Meteoroid, Not Comet, Explains the 1908 Tunguska Fireball

By Breanna Draxler | July 1, 2013 2:10 pm
Trees blown down by the meteor that struck near Russia's Tunguska river in 1908.

Damage from the 1908 Tunguska impact as documented by Leonid Kulik on his 1929 expedition to the epicenter.

On this day 105 years ago, Russians were reeling from the enormous fireball that streaked through the sky the day before and flattened almost 800 square miles of trees near the Podkamennaya Tunguska River.

It wasn’t a bird. It wasn’t a plane. And it sure as heck wasn’t Superman. But whatever it was, scientists found no trace of it in the charred rubble. It has taken researchers over a century to identify the extraterrestrial object—but in a recent paper, geoscientists revealed that the culprit was indeed a meteoroid.

The Hundred-Year Mystery

The burning chunk of rock struck Siberia on June 30, 1908 with a force 1,000 times more powerful than the atomic bomb dropped on Hiroshima. Over a century later, it is still the largest impact event in Earth’s recorded history. The area was uninhabited (luckily) but that did not mean the blazing ball of who-knows-what went unnoticed.

Scientific expeditions over the last century have combed the site and proposed a flurry of hypotheses: some said meteoroid; some said comet. The comet hypothesis was gaining traction by mid-century since such a mass of ice and dust would have vaporized when it hit the Earth’s atmosphere, causing an explosion without leaving any physical trace. But with so little evidence to go on, none of the theories could be proven.

A 1978 expedition came closer when it uncovered minuscule mineral samples embedded in peat at the epicenter of the blast. Researchers determined the samples to be 99.5 percent carbon with inclusions of other trace elements such as troilite and iridium. The amount of pressure required to form such samples suggested that the minerals were contained in a meteorite that smacked into the Earth. But these samples could also have formed when the heat and pressure of the space blast encountered rocks right here on our home planet, so the results were deemed inconclusive.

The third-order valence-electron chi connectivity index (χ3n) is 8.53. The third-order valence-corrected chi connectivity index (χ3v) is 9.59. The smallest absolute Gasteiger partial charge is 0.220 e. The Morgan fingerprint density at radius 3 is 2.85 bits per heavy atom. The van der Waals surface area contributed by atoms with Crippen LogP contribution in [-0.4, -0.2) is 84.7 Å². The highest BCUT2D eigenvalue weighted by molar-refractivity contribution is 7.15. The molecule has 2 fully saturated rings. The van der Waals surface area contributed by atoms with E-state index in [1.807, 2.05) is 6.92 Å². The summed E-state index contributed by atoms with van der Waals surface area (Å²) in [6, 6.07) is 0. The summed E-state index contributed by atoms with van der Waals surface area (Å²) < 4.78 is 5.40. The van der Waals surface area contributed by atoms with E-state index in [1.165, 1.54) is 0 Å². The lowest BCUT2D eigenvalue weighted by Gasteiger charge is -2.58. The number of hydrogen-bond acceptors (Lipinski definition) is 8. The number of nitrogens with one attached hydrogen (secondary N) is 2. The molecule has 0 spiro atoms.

Mineral sample from the Tunguska meteorite of 1908.

Zooming in on the structure and composition of the Tunguska mineral samples. Image courtesy of Kvasnytsya et al./Planetary and Space Science

Taking a Closer Look

Armed with new and improved scanning technology, a group of geologists from Europe and North America decided to resurrect these mineral samples from their archive in the Ukrainian Academy of Sciences. They analyzed the samples with traditional microscopy techniques, mass spectrometry and high-powered X-rays—techniques that have been developed and refined in the past few decades—to give a much more detailed view, and published their findings in Planetary and Space Science in May.

While the carbon components of the samples weren’t necessarily from out of this world, the iridium concentration was ten times higher than in Earth rocks. The researchers were able to look at the surface structure and chemical composition of the samples in detail to determine that the mineral samples gathered at Tunguska most likely represent tiny bits of an iron meteorite. They suggest that the structure is the result of rapid cooling after an impact, and report that the mix of minerals matched those of other confirmed iron meteorites, like the one found in Arizona.

So it looks like the case is closed, just in time for Tunguska to blow out the candles on its 105th carbon-studded birthday cake. Let’s just try to keep the fire under control this time.

CATEGORIZED UNDER: Environment, top posts
  • wandering_j

    Has anyone said anything about the size? Or did I just overlook it somehow?

    • Bobareeno

      Size? Do a Google search and find out. I’m sure someone has a conspiracy theory about it. And don’t forget……size DOES matter…..

    • Michael Woolfolk

      You could calculate the size from the energy release?

      • Brian Epps

        Not necessarily. As velocity increases, so does relative mass. A
        meteor the size of a pea could destroy the world if it were moving fast

    • coreyspowell

      Current estimates are that the meteor was a stony-iron asteroid about 50 meters wide. The size estimate depends on the velocity, composition, and models of how the blast wave traveled.

  • Jeff

    I wish that space aliens would land on earth in an advanced space craft and help us get out of this ecological mess we have gotten ourselves in. There has to be a non polluting form of enery that we ignorant humans have not thought of yet somewhere.

    • Rachel LaUlu

      there are sooo many forms of natural energy and it could all be given out for free with our technology… it’s greed that keeps us in the dark ages – we the people are the 99% that work with 1% of the money – we can change things on planet earth – stop asking for aliens and be the change!

    • Ian Ward